Law on bioethics: when bioethics rhymes with biopolitics

Since 1994, our legislation relating to bioethics has had the mission of anticipating the societal consequences of advances in biomedical research and of supervising innovations according to the principles of “French bioethics”.

LThe 1994 text, revised twice in 2004 and 2011, is the subject of a third reshuffle, started in 2018 and planned to last until 2021. These regular revisions bear witness to the concern to identify, in the course of scientific developments, their societal challenges within the framework of a dialogue that manages to preserve both the balance between our values ​​and the dynamics of competitive research in the service of the common good.

On the night of July 31 to 1er August, before a four-fifths empty hemicycle, the National Assembly, after 37 hours of debate and 1250 amendments, adopted at second reading the bill on bioethics.

This is only a step, since the text will come back to the Senate, before a joint committee made up of representatives of the two chambers tries to find an agreement which, already, is announced. difficult with regard to dissensus between deputies and senators. This step was no less important since we know that, in the event that any compromise would prove to be impossible, it will be up to the National Assembly, during a third reading, to decide on the final version. of text.

Before evoking the points to remember the second reading vote in the National Assembly of the bioethics law, a reminder is needed about the specificity of this legislation, which many countries did not consider necessary to adopt.

Evaluate scientific developments

The bioethical debate is at the heart of democratic life. It affects not only the meaning we give to human dignity, our representations of what the person is, our duties of solidarity and justice, but also the justification and acceptability of interventions likely to upset our relationship with humans, our anthropological references. This shows the importance and interest of the process of revising the law, in both form and substance.

Consultation must therefore be pluralist, reasoned, prudent, respectful of the diversity of points of view and convictions, in order to aim for a consensus preserving a spirit of measurement where ideological positions threaten. To achieve this, everyone must be able to appropriate knowledge that is often complex and evolving.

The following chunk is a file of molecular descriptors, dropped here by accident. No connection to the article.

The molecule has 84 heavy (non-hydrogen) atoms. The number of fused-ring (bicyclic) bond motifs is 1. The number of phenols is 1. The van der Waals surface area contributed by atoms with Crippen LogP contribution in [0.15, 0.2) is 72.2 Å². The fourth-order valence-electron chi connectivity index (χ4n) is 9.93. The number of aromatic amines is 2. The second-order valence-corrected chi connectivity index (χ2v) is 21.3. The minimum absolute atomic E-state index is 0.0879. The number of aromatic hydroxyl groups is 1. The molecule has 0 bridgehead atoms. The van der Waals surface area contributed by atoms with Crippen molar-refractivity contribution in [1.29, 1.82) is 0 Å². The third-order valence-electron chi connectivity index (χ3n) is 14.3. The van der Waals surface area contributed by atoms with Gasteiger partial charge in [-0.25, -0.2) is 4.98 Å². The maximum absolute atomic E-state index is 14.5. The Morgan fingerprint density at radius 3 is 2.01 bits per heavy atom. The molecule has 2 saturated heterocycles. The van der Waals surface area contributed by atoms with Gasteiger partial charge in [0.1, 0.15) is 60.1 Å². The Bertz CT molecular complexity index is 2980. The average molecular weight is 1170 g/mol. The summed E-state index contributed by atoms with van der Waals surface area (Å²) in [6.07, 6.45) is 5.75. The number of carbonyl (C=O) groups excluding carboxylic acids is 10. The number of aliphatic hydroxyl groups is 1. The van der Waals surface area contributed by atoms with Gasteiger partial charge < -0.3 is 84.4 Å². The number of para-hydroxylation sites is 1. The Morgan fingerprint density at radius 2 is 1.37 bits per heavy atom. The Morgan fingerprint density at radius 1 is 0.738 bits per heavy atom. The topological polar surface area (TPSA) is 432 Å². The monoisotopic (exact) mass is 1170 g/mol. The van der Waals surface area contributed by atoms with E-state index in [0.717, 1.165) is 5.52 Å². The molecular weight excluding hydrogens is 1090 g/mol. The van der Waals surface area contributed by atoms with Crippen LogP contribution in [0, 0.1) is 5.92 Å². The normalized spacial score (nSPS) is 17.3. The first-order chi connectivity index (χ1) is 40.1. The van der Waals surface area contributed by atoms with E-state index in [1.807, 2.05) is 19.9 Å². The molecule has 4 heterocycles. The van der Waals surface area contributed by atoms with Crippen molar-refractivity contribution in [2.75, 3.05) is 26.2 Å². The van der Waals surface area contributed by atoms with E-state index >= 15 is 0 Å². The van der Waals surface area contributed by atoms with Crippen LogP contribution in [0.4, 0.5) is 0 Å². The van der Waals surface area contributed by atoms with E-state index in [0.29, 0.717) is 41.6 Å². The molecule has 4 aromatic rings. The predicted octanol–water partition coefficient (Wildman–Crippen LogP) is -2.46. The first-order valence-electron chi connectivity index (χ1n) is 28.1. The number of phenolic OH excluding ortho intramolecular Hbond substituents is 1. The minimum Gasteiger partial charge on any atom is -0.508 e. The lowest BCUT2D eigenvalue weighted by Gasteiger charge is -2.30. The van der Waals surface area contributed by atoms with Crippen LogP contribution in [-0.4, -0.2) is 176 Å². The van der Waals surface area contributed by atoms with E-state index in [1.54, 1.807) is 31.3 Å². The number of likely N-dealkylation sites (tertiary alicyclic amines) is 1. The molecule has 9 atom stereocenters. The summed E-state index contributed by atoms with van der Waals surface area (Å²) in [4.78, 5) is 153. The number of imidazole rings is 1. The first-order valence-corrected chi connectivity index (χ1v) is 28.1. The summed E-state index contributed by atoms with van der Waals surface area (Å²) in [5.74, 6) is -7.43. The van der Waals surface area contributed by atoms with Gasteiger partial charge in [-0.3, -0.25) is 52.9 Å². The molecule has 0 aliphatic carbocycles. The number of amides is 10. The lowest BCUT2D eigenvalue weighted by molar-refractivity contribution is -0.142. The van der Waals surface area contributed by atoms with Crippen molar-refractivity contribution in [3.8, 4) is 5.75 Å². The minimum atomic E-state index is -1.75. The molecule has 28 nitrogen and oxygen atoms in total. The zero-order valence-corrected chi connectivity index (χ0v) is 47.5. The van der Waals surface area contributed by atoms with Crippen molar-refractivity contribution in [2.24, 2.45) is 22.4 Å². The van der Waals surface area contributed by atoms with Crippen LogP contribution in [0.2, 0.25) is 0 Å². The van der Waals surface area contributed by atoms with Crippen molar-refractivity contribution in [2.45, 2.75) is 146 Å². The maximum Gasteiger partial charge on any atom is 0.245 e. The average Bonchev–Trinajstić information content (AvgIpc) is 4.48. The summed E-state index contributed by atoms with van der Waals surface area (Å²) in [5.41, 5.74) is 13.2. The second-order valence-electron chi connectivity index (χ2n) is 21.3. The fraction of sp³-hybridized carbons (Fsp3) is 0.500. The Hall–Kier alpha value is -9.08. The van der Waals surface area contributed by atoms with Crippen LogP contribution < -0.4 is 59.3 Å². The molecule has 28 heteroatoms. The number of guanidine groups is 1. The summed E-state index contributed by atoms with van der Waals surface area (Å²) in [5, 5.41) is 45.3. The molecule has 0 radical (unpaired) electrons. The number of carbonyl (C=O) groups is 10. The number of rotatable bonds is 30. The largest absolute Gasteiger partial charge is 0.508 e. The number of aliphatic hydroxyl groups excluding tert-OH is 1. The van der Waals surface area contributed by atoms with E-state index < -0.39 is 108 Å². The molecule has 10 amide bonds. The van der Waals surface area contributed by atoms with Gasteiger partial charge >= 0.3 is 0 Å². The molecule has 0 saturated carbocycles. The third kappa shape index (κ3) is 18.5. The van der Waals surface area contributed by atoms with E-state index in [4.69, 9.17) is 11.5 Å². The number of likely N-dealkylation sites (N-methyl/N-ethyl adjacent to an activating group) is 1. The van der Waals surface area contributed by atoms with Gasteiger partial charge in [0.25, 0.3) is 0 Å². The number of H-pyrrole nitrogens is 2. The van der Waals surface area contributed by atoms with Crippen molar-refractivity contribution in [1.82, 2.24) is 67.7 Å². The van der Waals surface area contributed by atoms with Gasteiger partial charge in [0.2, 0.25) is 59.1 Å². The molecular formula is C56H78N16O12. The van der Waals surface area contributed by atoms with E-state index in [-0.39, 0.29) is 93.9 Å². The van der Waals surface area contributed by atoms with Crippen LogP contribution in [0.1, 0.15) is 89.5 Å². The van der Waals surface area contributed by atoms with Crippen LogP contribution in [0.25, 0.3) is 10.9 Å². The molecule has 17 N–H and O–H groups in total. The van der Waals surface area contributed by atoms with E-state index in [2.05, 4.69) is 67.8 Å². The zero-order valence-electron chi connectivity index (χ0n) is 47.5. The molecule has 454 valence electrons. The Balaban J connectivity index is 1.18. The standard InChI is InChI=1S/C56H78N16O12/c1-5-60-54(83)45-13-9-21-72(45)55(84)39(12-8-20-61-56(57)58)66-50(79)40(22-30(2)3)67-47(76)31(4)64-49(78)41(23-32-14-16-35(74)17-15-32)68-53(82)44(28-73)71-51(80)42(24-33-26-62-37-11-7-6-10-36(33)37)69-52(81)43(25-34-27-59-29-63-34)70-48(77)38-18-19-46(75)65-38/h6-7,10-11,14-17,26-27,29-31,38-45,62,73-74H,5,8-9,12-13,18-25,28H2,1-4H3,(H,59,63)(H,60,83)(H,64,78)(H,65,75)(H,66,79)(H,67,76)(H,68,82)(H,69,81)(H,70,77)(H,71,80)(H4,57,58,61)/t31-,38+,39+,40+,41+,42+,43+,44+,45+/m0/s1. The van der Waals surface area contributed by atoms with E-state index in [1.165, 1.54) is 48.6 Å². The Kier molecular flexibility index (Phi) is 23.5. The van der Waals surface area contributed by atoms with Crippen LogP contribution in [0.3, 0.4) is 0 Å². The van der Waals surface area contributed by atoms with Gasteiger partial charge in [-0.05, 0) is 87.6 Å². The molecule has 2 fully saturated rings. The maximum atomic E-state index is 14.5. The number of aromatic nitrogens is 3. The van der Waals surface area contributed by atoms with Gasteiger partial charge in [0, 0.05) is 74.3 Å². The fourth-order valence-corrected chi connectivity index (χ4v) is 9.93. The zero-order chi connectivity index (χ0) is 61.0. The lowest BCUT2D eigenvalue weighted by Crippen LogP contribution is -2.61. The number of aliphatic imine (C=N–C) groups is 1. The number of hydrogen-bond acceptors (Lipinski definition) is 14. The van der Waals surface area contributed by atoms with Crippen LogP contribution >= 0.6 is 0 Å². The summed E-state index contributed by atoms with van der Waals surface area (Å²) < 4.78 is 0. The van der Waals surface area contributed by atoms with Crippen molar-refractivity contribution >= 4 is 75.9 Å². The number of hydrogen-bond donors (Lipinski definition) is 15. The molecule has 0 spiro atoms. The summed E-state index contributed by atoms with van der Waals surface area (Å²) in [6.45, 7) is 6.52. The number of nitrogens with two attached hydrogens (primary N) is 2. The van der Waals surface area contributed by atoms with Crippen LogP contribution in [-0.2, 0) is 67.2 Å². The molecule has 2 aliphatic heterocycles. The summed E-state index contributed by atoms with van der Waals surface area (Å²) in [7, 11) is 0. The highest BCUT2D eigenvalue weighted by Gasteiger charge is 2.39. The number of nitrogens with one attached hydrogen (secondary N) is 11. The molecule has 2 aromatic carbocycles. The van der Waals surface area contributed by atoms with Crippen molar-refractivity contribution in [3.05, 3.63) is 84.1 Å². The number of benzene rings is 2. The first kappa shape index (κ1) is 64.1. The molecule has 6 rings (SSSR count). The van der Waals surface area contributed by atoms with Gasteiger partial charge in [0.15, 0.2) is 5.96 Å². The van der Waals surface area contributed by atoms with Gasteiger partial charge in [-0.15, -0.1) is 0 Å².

It is in fact a question of taking a position with regard to scientific and technical developments, and of evaluating them according to their emergence: are they founded, justified, acceptable (sometimes under certain restrictive conditions, as is the case of embryo research)? Or on the contrary are they incompatible with our principles?

This review is therefore a meeting of a particular nature, since it concerns our present responsibilities with regard to the possibilities offered by biomedical research in sensitive areas such as medically assisted procreation (AMP), access to origins for people born thanks to gamete donation, genomics, neurosciences, embryo research, artificial intelligence, organ transplants, etc.

Current examples include the current refusal of surrogacy (surrogacy) or partner egg reception (ROPA), which would consist in a couple of women in transferring eggs from the to each other as part of in vitro fertilization (IVF).

The revision of the text of the law relating to bioethics also engages our responsibilities towards future generations.
With regard to scientific promises, what risks are we ready to assume, what renouncements are we in favor of, can intangible limits still be set for research? And if the answer is "yes", according to what criteria?

The new territories of bioethics

The reconfiguration of our world according to the aims and operating methods imposed on us by GAFAM and BATX, whose capacities to intervene in our lives and our societies now seem to defy any need for regulation, justifies our vigilance and measures. appropriate.

The algorithms used in the processing of health data allow both to develop the performance of medical imaging, to produce new molecules, and with the analysis of DNA to come to know our origins and even, in a way. prospective, the risks of developing a disease.

In return, what about the health data market and the risks it generates, particularly in terms of individual rights and freedoms, if only in the use by insurers of discriminatory personal information? The data market is valued at $ 68,75 billion by 2025.

The new continents of bioethics must be explored by equipping themselves with anticipatory capacities and effective means of regulation, so as not to reduce bioethical consultation to a procedure of legislative validation of developments which impose their logics and rules. A difficult challenge to take up in the globalized and digitized world that is now ours.

The limits of a national bioethics

Biomedical research is developing in a context of international competition determined by issues of national sovereignty, academic evaluations, particularly through publications, as well as financial considerations subject to the requirements of both rapid and substantial returns on investment. In such a way that the hierarchy of research themes, the conditions for the development and sharing of knowledge, the strategies of technological innovation and the valuation of research may prove to be in contradiction with the principles of research ethics and scientific integrity. The current controversies relating to the therapeutic approaches of Covid-19, testify in this regard to questionable practices.